The bill, sponsored by Rep. Robert Goodlatte (R-Va.), amends the 23-year-old Video Privacy Protection Act, which is aimed at preserving the confidentiality of people's movie-watching records. The law prohibits movie rental companies from disclosing information about customers without their consent.
Goodlatte's amendment (H.R. 2471) explicitly allows people to consent online to the disclosure of their movie-rental records. Also, the measure says that consent can be given on an ongoing basis, so Netflix wouldn't have to ask people to opt-in every time the company intends to share information.
The amendment passed this week by a vote of 303 to 116. A similar measure hasn't yet been introduced in the Senate.
Congress enacted the VPPA after a Washington newspaper obtained the video rental records of Robert Bork, who was nominated to serve on the U.S. Supreme Court.
The statute allows consumers to sue for up to $2,500 per violation. Netflix, which lobbied for the amendment, told shareholders in July that the VPPA was “discouraging” it from allowing people to stream movies through their Facebook accounts, or share the movies they watched with their friends.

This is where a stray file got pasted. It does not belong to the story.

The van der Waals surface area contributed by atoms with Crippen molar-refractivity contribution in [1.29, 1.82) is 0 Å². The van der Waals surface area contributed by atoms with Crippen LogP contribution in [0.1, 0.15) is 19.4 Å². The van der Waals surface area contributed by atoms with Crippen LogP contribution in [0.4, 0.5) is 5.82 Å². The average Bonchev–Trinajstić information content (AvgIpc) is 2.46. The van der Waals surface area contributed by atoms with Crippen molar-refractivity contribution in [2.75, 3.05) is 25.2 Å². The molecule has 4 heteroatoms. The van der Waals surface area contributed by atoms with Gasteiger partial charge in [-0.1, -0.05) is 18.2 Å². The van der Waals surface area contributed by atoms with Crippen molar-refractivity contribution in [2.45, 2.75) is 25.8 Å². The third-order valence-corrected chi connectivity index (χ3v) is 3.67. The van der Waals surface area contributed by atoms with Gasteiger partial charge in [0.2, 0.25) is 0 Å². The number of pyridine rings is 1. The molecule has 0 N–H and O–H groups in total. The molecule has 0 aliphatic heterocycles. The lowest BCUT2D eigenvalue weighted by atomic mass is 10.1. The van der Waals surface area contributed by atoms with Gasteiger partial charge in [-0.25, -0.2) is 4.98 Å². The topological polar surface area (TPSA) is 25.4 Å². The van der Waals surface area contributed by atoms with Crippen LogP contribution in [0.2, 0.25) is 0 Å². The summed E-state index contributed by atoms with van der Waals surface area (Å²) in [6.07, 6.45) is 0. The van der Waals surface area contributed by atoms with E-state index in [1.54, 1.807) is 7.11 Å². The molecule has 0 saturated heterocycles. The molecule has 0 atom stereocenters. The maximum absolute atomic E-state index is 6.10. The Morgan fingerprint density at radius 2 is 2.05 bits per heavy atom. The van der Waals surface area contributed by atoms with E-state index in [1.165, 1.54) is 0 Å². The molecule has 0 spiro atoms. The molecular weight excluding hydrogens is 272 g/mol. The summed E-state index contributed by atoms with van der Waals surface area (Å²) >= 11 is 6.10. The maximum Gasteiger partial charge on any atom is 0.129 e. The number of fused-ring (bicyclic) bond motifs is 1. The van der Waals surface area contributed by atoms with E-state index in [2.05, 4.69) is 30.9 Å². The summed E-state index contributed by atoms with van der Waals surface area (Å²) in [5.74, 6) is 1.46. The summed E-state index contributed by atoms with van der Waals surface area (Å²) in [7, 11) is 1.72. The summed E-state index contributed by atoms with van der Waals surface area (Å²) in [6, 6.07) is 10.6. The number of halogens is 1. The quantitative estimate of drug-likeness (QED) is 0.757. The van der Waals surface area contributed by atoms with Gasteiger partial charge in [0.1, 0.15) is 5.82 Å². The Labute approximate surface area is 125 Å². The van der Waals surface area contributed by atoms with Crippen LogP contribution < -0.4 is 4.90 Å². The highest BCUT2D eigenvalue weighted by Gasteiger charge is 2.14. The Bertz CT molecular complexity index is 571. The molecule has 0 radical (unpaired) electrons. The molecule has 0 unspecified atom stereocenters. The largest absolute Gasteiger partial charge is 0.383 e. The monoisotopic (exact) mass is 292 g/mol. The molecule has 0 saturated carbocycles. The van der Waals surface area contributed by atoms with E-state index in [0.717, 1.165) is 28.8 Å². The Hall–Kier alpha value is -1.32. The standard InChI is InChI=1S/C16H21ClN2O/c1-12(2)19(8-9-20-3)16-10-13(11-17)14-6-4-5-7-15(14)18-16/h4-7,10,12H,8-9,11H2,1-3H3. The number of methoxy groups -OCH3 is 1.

But Marc Rotenberg, president of the Electronic Privacy Information Center, argued in a letter to Congress that the amendment could undermine consumers' right to consent to disclosure of video-viewing records. He also said there was no reason to revise the statute. “The routine disclosure of video viewing activities is not something that most Facebook users are clamoring for,” he wrote on Monday to Rep. Mel Watt (D-N.C.).
“Privacy is the No. 1 concern of Internet users today. It would be foolish to adopt an amendment that weakens privacy legislation already in place,” Rotenberg added.
Both Facebook and Netflix have been sued for allegedly violating the VPPA. The case against Facebook stemmed from the 2007 Beacon program, which told users about their friends' activity on outside sites, including Blockbuster.com. Facebook agreed to resolve that case by contributing $6 million toward a new privacy foundation -- which it will partially control. Facebook hasn't yet launched the foundation because an appellate court is still reviewing the settlement.
Netflix additionally faces class-action litigation for retaining data about users' movie rental history and recommendations.